Tarsal Tunnel Syndrome – Causes, Symptoms, Diagnosis, And Treatment
What is tarsal tunnel syndrome?
Tarsal tunnel syndrome is a type of compression neuropathy caused by excessive pressure on the posterior tibial nerve. This nerve is the branch of the sciatic nerve in the ankle that allows feeling and movement to parts of the foot. Tarsal tunnel syndrome can lead to numbness, tingling, weakness, or muscle damage mainly in the bottom of the foot.
What causes tarsal tunnel syndrome?
Tarsal tunnel syndrome is caused by compression or damage of posterior tibial nerve. It is a form of peripheral neuropathy. The area in the foot where the nerve enters the back of the ankle is called the tarsal tunnel. This tunnel is normally narrow. When the posterior tibial nerve is compressed or damaged, it results in the symptoms of tarsal tunnel syndrome.
In some cases, the exact cause is not found.
Compression of the posterior tibial nerve may occur due to any of the following:
- Swelling from an injury, such as a sprained ankle or nearby tendon
- Flat feet or a high arch
- An abnormal growth, such as a bone spur, lump in the joint (ganglion cyst), swollen (varicose) vein
- Systemic (body-wide) diseases, such as diabetes, low thyroid function, arthritis
What are the symptoms of tarsal tunnel syndrome?
One or more of the following symptoms may occur in people with tarsal tunnel syndrome:
- Burning sensation in the bottom of the foot and toes
- Numbness or tingling
- Pain in the bottom of the foot and toes
- The weakness of foot muscles
- The weakness of the toes or ankle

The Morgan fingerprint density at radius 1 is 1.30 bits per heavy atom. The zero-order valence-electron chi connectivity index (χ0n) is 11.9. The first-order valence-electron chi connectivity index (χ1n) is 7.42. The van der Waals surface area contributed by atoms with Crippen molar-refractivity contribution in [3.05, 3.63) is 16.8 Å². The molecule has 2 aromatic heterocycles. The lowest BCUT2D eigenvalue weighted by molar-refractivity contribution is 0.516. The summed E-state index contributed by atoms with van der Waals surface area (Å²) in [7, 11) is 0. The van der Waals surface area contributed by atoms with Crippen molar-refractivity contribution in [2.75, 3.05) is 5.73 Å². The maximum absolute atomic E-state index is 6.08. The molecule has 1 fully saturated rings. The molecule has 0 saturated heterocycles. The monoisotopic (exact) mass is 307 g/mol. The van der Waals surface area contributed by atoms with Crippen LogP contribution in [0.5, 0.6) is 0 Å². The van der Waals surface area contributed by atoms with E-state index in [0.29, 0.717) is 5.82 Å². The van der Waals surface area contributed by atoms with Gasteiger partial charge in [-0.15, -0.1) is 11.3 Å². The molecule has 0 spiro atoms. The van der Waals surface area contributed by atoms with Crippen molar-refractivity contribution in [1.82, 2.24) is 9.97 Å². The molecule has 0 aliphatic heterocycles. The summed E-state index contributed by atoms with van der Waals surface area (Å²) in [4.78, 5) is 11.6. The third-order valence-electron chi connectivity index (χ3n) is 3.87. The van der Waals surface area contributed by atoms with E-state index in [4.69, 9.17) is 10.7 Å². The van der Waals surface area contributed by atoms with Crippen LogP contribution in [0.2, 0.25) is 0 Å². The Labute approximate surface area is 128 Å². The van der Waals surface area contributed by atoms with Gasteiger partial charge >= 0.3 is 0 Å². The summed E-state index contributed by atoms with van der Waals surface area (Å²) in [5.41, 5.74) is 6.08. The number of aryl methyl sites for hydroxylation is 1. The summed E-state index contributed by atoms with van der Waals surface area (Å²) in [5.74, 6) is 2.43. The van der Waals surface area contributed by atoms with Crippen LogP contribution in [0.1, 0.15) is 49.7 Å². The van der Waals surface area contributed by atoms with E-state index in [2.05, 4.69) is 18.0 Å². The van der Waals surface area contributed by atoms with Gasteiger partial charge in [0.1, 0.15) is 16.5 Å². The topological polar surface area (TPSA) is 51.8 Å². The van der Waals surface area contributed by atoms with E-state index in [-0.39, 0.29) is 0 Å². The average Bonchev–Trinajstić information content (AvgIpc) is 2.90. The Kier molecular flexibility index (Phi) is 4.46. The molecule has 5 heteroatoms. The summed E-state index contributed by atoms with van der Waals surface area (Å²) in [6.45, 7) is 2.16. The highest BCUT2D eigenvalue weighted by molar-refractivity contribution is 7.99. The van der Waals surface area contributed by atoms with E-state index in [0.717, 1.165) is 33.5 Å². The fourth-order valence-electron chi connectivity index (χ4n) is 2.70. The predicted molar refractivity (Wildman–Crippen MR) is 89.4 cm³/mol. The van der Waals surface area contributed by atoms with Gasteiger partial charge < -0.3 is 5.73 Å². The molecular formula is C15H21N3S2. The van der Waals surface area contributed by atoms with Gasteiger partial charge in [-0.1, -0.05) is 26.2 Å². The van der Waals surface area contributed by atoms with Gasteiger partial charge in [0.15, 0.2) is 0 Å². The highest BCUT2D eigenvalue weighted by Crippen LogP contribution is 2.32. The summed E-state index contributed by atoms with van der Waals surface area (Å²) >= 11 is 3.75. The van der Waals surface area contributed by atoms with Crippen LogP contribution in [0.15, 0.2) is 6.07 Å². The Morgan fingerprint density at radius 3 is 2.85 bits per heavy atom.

How is tarsal tunnel syndrome diagnosed?
Your doctor will closely examine your foot and review your symptoms. The following signs and symptoms may be found during the examination:
- Weakness in the ankle, foot, or toes
- Inability to curl the toes, push the foot down, or twist the ankle inward
Your doctor may order the following tests for diagnosis of tarsal tunnel syndrome:
- X-ray, ultrasound, or MRI of the ankle
- EMG (it records the electrical activity in muscles)
- Nerve biopsy
- Nerve conduction studies (it records the electrical activity along the nerve)
How is tarsal tunnel syndrome treated?
Treatment of tarsal tunnel syndrome depends on what caused the problem. First, your doctor will recommend resting, putting ice on the ankle, and avoiding activities that cause symptoms.
Your doctor may recommend the following treatment:
- Over-the-counter pain medicine, such as NSAIDs, to help relieve pain and swelling.
- A brace or custom orthotics if symptoms are caused by a foot problem such as flat feet.
- Physical therapy to help strengthen the foot muscles and improve flexibility.
- Steroid injection into the ankle if necessary.
- Surgery to enlarge the tarsal tunnel or transfer the nerve to help reduce pressure on the posterior tibial nerve.
This feature is for informational purposes only and is not intended to substitute the expert guidance of a doctor. We advise seeing a doctor if you have any health concerns.